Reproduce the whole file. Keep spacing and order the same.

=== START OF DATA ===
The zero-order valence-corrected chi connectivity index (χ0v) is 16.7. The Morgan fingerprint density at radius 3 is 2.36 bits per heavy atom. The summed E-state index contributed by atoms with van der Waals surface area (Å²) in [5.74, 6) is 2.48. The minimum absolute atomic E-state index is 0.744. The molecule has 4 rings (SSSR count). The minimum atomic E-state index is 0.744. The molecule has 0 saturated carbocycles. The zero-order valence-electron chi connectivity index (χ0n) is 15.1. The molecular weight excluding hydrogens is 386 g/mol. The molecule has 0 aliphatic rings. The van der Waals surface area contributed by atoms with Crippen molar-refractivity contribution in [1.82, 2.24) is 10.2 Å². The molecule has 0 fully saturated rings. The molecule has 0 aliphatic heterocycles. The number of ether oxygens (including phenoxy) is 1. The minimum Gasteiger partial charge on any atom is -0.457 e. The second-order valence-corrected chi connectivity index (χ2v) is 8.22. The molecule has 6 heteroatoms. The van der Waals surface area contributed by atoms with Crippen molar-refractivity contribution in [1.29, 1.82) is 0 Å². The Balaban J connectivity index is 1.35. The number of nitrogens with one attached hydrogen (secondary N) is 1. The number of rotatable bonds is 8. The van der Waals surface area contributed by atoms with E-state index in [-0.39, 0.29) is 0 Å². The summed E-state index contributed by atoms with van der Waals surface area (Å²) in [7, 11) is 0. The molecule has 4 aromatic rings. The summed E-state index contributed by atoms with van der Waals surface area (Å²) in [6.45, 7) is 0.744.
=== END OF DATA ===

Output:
The zero-order valence-corrected chi connectivity index (χ0v) is 16.7. The Morgan fingerprint density at radius 3 is 2.36 bits per heavy atom. The summed E-state index contributed by atoms with van der Waals surface area (Å²) in [5.74, 6) is 2.48. The minimum absolute atomic E-state index is 0.744. The molecule has 4 rings (SSSR count). The minimum atomic E-state index is 0.744. The molecule has 0 saturated carbocycles. The zero-order valence-electron chi connectivity index (χ0n) is 15.1. The molecular weight excluding hydrogens is 386 g/mol. The molecule has 0 aliphatic rings. The van der Waals surface area contributed by atoms with Crippen molar-refractivity contribution in [1.82, 2.24) is 10.2 Å². The molecule has 0 fully saturated rings. The molecule has 0 aliphatic heterocycles. The number of ether oxygens (including phenoxy) is 1. The minimum Gasteiger partial charge on any atom is -0.457 e. The second-order valence-corrected chi connectivity index (χ2v) is 8.22. The molecule has 6 heteroatoms. The van der Waals surface area contributed by atoms with Crippen molar-refractivity contribution in [1.29, 1.82) is 0 Å². The Balaban J connectivity index is 1.35. The number of nitrogens with one attached hydrogen (secondary N) is 1. The number of rotatable bonds is 8. The van der Waals surface area contributed by atoms with E-state index in [-0.39, 0.29) is 0 Å². The summed E-state index contributed by atoms with van der Waals surface area (Å²) in [7, 11) is 0. The molecule has 4 aromatic rings. The summed E-state index contributed by atoms with van der Waals surface area (Å²) in [6.45, 7) is 0.744.